pfSense 2.1.5-RELEASE now available

pfsenseThe developers of pfSense have released version 2.1.5. Some of the changes include DHCPD configuration, CARP+IP alias VIP functionality, Firewall Logs Widget, and many more.

The 2.1.5 release follows shortly after 2.1.4 and is primarily a security release.

Security Fixes

To see a full list of the changes, check out the following post: https://blog.pfsense.org/?p=1401

Download the release/update here: https://www.pfsense.org/download/

pfSense 2.1.4-RELEASE now available

pfsenseThe developers of pfSense have just made available version 2.1.4. This released comprises of security fixes as well as several minor fixes.

Packages also had their own independent fixes and need updating. During the firmware update process the packages will be reinstalled properly. Otherwise, uninstall and then reinstall packages to ensure that the latest version of the binaries is in use.

Head on over to the download page to get the ISO/upgrade file: https://www.pfsense.org/download/

Check out the official post here: https://blog.pfsense.org/?p=1377

pfSense 2.1.3 is released

pfsenseThe developers of pfSense have just released version 2.1.3. This version addresses security fixes seen in pfSense-SA-14_05.tcp and pfSense-SA-14_06.openssl. Other fixes include optimizations in the tools repository, and minor changes in OpenVPN, Correct Captive Portal, and DynDNS.

The pfSense® project is a free, open source customized distribution of FreeBSD specifically tailored for use as a firewall and router that is entirely managed via web interface. In addition to being a powerful, flexible firewalling and routing platform, it includes a long list of related features and a package system allowing further expandability without adding bloat and potential security vulnerabilities to the base distribution.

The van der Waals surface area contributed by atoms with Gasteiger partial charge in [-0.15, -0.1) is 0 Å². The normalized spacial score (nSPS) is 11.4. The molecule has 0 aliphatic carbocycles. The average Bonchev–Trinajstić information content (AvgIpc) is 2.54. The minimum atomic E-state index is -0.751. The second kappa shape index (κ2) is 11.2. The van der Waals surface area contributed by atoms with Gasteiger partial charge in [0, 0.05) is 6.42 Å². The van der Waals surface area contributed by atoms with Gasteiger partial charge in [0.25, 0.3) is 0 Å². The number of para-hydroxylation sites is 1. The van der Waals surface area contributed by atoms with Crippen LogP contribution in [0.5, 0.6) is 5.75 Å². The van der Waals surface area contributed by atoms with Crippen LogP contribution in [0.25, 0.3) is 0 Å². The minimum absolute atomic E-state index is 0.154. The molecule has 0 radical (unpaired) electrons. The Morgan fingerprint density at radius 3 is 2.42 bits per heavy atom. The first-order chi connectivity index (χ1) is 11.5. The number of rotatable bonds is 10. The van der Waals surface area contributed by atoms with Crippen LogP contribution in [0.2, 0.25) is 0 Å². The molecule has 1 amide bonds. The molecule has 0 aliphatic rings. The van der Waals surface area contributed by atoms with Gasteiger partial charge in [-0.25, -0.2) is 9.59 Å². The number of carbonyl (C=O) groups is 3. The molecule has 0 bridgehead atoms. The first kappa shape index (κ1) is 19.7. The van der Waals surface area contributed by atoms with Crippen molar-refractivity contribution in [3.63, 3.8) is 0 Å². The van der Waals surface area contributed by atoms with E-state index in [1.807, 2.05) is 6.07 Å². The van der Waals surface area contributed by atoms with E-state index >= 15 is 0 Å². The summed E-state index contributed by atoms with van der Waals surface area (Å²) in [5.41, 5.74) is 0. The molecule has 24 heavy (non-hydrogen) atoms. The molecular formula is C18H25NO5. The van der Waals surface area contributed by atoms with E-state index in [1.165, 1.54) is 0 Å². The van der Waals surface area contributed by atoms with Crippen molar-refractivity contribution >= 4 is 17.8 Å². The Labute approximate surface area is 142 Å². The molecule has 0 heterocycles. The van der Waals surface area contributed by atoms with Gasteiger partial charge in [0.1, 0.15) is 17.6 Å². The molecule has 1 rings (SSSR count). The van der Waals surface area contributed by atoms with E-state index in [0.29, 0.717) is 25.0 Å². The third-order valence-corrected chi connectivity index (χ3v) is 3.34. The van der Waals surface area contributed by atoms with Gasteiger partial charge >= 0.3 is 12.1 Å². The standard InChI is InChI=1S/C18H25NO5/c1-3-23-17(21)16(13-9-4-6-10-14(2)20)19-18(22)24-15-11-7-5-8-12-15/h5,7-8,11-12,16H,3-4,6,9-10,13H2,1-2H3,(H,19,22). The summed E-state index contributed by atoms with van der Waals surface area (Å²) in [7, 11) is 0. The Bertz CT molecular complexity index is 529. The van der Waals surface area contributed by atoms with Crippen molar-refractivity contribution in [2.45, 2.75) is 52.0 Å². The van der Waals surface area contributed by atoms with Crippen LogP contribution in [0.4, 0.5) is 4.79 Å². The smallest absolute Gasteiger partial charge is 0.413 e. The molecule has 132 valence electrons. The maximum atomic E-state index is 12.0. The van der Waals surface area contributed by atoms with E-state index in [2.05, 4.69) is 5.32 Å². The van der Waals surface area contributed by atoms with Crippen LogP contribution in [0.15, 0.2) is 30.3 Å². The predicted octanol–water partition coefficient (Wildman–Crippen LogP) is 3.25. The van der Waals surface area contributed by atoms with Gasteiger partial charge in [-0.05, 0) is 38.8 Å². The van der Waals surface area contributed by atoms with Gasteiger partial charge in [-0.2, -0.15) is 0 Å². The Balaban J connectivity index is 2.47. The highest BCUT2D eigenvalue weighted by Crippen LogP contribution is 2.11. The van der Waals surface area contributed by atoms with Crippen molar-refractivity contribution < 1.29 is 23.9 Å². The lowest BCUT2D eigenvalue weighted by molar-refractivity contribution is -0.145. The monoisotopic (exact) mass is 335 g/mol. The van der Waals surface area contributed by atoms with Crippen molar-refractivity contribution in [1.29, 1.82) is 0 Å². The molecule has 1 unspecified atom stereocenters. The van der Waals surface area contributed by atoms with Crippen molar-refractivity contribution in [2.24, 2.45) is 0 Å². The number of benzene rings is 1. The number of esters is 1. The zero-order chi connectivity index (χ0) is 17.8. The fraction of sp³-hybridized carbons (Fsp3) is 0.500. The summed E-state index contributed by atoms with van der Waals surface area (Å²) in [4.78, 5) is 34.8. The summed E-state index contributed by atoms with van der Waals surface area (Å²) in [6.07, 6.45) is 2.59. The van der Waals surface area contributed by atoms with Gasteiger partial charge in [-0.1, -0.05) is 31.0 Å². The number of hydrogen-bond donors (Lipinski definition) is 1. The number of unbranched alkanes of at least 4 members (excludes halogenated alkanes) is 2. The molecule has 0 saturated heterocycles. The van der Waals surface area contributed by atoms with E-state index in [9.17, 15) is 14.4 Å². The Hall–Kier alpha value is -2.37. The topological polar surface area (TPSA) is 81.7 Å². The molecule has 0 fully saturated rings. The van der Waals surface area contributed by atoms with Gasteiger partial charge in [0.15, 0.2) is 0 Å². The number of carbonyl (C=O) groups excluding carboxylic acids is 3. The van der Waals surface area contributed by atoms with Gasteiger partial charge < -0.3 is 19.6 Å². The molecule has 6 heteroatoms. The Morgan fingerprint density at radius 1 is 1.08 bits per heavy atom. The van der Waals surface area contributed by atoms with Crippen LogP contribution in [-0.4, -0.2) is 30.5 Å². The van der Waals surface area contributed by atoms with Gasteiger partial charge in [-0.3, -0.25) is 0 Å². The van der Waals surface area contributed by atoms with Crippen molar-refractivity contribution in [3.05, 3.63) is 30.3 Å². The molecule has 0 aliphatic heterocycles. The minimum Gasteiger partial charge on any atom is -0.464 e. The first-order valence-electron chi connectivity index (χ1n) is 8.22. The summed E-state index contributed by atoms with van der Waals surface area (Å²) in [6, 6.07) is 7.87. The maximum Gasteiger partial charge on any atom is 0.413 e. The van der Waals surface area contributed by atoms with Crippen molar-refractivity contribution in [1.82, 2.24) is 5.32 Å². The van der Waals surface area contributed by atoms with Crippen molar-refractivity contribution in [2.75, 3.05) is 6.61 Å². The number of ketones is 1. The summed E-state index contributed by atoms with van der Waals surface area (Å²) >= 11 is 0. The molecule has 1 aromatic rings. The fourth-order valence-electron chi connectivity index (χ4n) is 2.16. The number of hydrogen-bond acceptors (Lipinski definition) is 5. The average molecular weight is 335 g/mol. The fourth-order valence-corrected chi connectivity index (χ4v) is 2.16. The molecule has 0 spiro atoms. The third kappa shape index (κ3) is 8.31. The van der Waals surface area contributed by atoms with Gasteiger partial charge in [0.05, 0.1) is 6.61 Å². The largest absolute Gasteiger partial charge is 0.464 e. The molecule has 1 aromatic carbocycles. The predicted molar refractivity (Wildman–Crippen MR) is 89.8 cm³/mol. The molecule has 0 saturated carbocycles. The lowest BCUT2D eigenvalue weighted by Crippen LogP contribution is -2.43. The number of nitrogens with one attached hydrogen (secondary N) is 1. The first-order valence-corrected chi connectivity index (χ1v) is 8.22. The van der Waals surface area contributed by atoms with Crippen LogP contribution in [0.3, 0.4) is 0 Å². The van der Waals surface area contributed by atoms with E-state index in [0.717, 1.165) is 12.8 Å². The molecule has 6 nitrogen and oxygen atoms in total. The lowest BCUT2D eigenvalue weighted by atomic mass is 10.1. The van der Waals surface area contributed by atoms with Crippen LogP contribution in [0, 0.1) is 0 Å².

To read the full release notes, head on over to the official pfSense digest page: https://blog.pfsense.org/?p=1272

pfSense 2.1.2 release & updates

pfSense has released version 2.1.2 which addresses the known Heartbleed OpenSSL bug, as well as some minor fixes.

Download the latest release here: https://www.pfsense.org/download/index.html

In other news, pfSense has released information regarding m3.medium and m3.large Amazon EC3 instances:

The Netgate pfSense® marketplace AMI can run on the new m3.medium and m3.large instance types with significantly lower AWS usage charges than on the previously available m3.xlarge instance type.

The existing user guide now has a section that mentions “Protecting a private network in VPC”, or you can just read the new section on using VPC with pfSense.

For more blog notes check out the original posts here: https://blog.pfsense.org/?p=1253 and https://blog.pfsense.org/?p=1232